Palau’s Rock Islands, 2002.                         

Visitors to Palau’s famous 
Jellyfish Lake, 2002.

Workshop participants from
Seychelles, San Andres
Archipelago and Cook Islands
getting to know each other in
the Rock Islands, November
2002. (From left to right:
Sabrina Marie, Seychelles;
Maara Murare and Bruce
Gray, Cook Islands;
June-Marie Mow, San Andres
Archipelago; Alain
De Comarmond and Matthew
Servina, Seychelles.

During the opening ceremony, participants listened to a chant by Ms Merii Ngiracheluolul of Palau.They were welcomed by Mr Dwight Alexander, Secretary-General of the Palau National Commission for UNESCO, who pledged the support of the National Commission for the Small Islands Voice initiative. Mr Dirk Troost, Chief of UNESCO’s Environment and Development in Coastal Regions and in Small Islands platform (CSI), described previous small island workshops in Samoa in 2000 (UNESCO, 2001) and Dominica in 2001 (UNESCO, 2002a) and emphasized ways in which small islands, by working together, could reduce the disadvantages of smallness and isolation.The Director of the Palau International Coral Reef Center, Mr Francis Matsutaro, commended Small Islands Voice for its interregional efforts in bringing a united voice to small islands. He emphasized the need to begin with a ‘village voice’ and then work up through the state, at national, regional and inter-regional levels. He invited Small Islands Voice to assist Palau in building trust and confidence at the community level with sustainable partnerships and community visioning.The opening ceremony concluded with a rap poem performed by Mr Samal Duggins of St Kitts and Nevis.

The first formal day of the workshop was devoted to sharing experiences and information about the islands. Highlights from the first day’s presentations included a rendition of St Kitts and Nevis’ national anthem by Ms Lornette Hanley of St Kitts and Nevis, and video presentations from all the islands.

Traditional, men’s meeting house, Airai 
bai, Palau, 2002.

During the second day of the workshop there were intensive discussions on the Small Islands Voice internet-based youth forum and about the issues beginning to emerge from the opinion surveys. A field trip to the island of Babeldaob was the focus of the third day. Participants had a chance to travel on the Compact Road, to see this controversial development and to discuss the positive and negative aspects of the road with those involved in its planning and construction.This was followed by a trip to the Capitol Relocation Project in the State of Melekeok, where again participants had a chance to visit this impressive building and discuss its construction with developers.The participants visited the traditional men’s meeting house (bai) in Melekeok and heard about the role of the bai in Palauan society. The trip concluded at the beach where participants viewed a traditional canoe that had recently been reconstructed and learned about the role of such vessels in traditional Palauan society.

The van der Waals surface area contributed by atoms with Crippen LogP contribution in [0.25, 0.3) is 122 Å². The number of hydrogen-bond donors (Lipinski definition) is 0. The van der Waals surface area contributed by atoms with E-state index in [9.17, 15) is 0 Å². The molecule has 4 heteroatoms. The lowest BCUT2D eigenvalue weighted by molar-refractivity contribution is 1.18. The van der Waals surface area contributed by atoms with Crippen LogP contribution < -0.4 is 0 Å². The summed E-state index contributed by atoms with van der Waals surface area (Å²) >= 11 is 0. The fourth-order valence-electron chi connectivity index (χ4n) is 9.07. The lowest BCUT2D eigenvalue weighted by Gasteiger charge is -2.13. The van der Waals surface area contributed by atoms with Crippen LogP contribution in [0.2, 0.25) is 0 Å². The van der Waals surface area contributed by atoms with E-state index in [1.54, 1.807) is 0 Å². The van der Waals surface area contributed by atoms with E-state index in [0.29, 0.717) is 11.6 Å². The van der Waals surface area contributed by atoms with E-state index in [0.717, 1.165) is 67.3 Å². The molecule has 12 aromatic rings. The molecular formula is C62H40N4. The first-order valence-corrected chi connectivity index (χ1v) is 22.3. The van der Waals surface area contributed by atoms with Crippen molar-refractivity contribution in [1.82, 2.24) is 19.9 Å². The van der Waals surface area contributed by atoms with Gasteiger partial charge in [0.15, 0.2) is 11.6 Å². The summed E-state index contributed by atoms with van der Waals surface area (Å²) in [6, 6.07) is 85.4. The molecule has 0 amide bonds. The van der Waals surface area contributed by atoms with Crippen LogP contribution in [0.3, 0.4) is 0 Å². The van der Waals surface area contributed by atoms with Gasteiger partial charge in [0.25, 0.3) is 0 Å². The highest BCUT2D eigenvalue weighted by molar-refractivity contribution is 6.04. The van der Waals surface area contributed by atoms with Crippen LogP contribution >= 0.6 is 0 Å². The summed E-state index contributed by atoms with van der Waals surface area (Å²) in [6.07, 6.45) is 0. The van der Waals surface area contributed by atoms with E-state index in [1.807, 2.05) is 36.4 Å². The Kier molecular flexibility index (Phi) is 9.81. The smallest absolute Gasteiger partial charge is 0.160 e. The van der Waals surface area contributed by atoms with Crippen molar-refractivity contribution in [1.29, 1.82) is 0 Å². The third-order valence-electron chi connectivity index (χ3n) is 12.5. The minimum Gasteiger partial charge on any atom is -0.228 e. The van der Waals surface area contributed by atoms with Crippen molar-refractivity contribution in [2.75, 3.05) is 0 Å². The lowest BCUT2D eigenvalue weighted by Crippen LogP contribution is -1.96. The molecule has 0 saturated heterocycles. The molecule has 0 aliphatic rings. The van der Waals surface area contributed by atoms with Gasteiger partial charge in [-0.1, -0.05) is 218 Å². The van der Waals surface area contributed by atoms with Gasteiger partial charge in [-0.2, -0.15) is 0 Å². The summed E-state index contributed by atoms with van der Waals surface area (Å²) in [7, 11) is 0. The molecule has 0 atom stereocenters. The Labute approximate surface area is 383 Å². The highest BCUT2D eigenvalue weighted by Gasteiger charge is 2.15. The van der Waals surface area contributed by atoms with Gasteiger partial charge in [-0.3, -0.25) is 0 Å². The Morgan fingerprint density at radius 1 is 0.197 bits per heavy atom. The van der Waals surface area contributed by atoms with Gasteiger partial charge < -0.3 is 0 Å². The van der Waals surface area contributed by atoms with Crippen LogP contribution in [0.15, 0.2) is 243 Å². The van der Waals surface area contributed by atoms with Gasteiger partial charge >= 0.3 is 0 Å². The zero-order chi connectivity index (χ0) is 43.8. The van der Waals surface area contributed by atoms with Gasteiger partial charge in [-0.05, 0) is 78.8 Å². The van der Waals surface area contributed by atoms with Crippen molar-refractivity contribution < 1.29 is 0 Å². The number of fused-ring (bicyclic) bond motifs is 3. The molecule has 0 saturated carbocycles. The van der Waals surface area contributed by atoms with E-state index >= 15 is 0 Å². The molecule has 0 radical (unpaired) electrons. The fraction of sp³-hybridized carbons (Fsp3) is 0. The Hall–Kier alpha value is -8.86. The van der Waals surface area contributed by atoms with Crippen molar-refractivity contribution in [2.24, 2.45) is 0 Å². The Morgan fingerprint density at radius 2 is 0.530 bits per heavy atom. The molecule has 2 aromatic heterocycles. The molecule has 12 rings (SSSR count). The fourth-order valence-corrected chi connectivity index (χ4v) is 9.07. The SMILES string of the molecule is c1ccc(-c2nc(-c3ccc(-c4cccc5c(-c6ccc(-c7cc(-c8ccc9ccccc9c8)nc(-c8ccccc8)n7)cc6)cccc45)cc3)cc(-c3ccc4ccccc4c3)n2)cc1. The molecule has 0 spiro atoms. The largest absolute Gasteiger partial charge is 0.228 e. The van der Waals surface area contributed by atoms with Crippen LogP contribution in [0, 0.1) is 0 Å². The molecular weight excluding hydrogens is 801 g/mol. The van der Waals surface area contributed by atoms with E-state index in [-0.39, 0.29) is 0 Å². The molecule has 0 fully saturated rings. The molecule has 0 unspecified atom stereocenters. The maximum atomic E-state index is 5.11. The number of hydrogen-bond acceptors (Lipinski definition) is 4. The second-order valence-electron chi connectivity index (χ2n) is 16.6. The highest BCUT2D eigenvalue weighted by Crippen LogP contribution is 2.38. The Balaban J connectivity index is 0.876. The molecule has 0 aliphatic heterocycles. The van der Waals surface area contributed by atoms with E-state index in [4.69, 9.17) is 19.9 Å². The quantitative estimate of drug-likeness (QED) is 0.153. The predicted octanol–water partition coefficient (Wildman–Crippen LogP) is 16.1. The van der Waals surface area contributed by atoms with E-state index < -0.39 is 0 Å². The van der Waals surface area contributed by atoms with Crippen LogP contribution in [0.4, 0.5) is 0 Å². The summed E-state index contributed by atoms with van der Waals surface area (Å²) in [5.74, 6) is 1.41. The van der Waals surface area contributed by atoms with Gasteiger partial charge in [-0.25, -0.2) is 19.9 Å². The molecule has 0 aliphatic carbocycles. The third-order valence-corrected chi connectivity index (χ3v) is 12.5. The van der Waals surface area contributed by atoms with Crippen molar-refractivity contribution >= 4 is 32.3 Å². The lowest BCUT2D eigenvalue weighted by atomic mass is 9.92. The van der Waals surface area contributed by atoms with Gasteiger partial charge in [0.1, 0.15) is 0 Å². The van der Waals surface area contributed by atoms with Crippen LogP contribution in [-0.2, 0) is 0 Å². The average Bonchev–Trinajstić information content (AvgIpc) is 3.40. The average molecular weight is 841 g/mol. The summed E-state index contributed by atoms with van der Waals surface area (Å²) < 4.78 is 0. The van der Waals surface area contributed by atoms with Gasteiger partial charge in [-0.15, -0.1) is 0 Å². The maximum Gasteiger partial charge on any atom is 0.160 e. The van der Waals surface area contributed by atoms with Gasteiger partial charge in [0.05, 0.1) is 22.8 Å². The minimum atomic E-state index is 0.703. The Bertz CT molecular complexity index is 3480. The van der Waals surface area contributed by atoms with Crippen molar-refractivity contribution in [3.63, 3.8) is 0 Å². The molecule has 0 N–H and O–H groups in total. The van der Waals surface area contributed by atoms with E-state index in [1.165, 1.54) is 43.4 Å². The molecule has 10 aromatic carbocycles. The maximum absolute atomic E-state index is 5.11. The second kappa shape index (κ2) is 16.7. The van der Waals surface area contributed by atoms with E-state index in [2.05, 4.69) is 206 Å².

Palau’s new Capitol building in the State of Melekeok, 2002.

During the fourth day, participants had a chance to listen to and question local media practitioners and experts about their experiences in print, radio, video and theatre, and then to work with them in small group sessions to see how their knowledge could be incorporated into activities in other islands. Several panel discussions followed, focusing on various aspects of environment and development in Palau, including natural resources, economy, community health and good governance.

At the start of the final day, Hon. Sandra Pierantozzi,Vice-President of the Republic of Palau, visited the workshop and shared some of her views about tourism, youth and the responsibility of residents to look after their islands. She also emphasized the need for islands to combine their efforts.

‘I am proud that we have come together as small islands at this meeting. I have often thought that at United Nations meetings, small islands do not have a chance to be heard. What we need to do in small islands is to put our brains together and be able to meet everyone else on an equal footing’.
Sandra Pierantozzi, Palau, November 2002.

The final workshop sessions focused on intense discussions on ways to ensure that the general public’s voice is heard in the 2004 review of the Programme of Action for SIDS, planning future activities for Small Islands Voice, and how to deal with difficult issues such as reaching the youth at risk.

Joe Aitaro describing the
construction of a 
traditional 30-man
outrigger canoe at 
Melekeok, 2002.

The recently built outrigger canoe at Melekeok, 2002.